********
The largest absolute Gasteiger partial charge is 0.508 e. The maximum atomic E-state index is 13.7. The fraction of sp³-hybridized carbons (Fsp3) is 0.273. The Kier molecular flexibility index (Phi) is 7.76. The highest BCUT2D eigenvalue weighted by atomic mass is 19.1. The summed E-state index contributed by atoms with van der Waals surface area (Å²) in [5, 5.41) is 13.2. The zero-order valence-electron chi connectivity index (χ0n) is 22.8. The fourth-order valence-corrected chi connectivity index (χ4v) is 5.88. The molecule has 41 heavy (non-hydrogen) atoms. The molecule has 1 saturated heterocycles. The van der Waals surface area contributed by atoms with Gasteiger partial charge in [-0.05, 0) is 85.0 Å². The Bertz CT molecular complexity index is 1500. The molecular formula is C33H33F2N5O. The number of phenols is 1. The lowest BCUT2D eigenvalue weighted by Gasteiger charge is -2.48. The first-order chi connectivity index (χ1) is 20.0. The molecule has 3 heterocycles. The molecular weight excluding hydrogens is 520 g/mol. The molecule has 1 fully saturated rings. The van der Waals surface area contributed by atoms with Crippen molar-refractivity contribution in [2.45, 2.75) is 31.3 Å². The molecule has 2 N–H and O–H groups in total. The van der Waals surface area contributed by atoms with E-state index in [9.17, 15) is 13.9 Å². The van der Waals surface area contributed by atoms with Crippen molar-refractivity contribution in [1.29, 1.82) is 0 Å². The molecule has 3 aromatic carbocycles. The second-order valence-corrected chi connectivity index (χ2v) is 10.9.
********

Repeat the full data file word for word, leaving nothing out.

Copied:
The largest absolute Gasteiger partial charge is 0.508 e. The maximum atomic E-state index is 13.7. The fraction of sp³-hybridized carbons (Fsp3) is 0.273. The Kier molecular flexibility index (Phi) is 7.76. The highest BCUT2D eigenvalue weighted by atomic mass is 19.1. The summed E-state index contributed by atoms with van der Waals surface area (Å²) in [5, 5.41) is 13.2. The zero-order valence-electron chi connectivity index (χ0n) is 22.8. The fourth-order valence-corrected chi connectivity index (χ4v) is 5.88. The molecule has 41 heavy (non-hydrogen) atoms. The molecule has 1 saturated heterocycles. The van der Waals surface area contributed by atoms with Gasteiger partial charge in [-0.05, 0) is 85.0 Å². The Bertz CT molecular complexity index is 1500. The molecular formula is C33H33F2N5O. The number of phenols is 1. The lowest BCUT2D eigenvalue weighted by Gasteiger charge is -2.48. The first-order chi connectivity index (χ1) is 20.0. The molecule has 3 heterocycles. The molecular weight excluding hydrogens is 520 g/mol. The molecule has 1 fully saturated rings. The van der Waals surface area contributed by atoms with Crippen molar-refractivity contribution in [2.45, 2.75) is 31.3 Å². The molecule has 2 N–H and O–H groups in total. The van der Waals surface area contributed by atoms with E-state index in [9.17, 15) is 13.9 Å². The van der Waals surface area contributed by atoms with Crippen molar-refractivity contribution in [1.29, 1.82) is 0 Å². The molecule has 3 aromatic carbocycles. The second-order valence-corrected chi connectivity index (χ2v) is 10.9.